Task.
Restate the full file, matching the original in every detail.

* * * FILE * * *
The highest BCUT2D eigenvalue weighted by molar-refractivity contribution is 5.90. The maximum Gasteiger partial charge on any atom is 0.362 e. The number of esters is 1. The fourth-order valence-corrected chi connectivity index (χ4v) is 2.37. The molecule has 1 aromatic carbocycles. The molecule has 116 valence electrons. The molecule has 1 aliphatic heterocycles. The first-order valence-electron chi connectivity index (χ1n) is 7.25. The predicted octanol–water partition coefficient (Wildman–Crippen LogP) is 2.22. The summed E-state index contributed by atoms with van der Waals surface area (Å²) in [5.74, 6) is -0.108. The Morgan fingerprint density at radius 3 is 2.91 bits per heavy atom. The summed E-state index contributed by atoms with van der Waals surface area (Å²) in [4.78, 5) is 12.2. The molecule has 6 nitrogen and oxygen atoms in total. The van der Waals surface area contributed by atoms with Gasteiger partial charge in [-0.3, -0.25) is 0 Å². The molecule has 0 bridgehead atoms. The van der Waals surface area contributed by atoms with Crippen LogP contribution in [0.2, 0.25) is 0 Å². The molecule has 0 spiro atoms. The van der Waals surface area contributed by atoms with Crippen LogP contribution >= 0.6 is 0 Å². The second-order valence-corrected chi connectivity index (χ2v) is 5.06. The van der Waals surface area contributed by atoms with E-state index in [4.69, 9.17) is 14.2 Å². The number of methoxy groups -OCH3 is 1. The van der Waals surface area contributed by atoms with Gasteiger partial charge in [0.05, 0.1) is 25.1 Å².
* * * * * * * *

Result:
The highest BCUT2D eigenvalue weighted by molar-refractivity contribution is 5.90. The maximum Gasteiger partial charge on any atom is 0.362 e. The number of esters is 1. The fourth-order valence-corrected chi connectivity index (χ4v) is 2.37. The molecule has 1 aromatic carbocycles. The molecule has 116 valence electrons. The molecule has 1 aliphatic heterocycles. The first-order valence-electron chi connectivity index (χ1n) is 7.25. The predicted octanol–water partition coefficient (Wildman–Crippen LogP) is 2.22. The summed E-state index contributed by atoms with van der Waals surface area (Å²) in [5.74, 6) is -0.108. The Morgan fingerprint density at radius 3 is 2.91 bits per heavy atom. The summed E-state index contributed by atoms with van der Waals surface area (Å²) in [4.78, 5) is 12.2. The molecule has 6 nitrogen and oxygen atoms in total. The van der Waals surface area contributed by atoms with Gasteiger partial charge in [-0.3, -0.25) is 0 Å². The molecule has 0 bridgehead atoms. The van der Waals surface area contributed by atoms with Crippen LogP contribution in [0.2, 0.25) is 0 Å². The molecule has 0 spiro atoms. The van der Waals surface area contributed by atoms with Crippen LogP contribution >= 0.6 is 0 Å². The second-order valence-corrected chi connectivity index (χ2v) is 5.06. The van der Waals surface area contributed by atoms with E-state index in [4.69, 9.17) is 14.2 Å². The number of methoxy groups -OCH3 is 1. The van der Waals surface area contributed by atoms with Gasteiger partial charge in [0.05, 0.1) is 25.1 Å².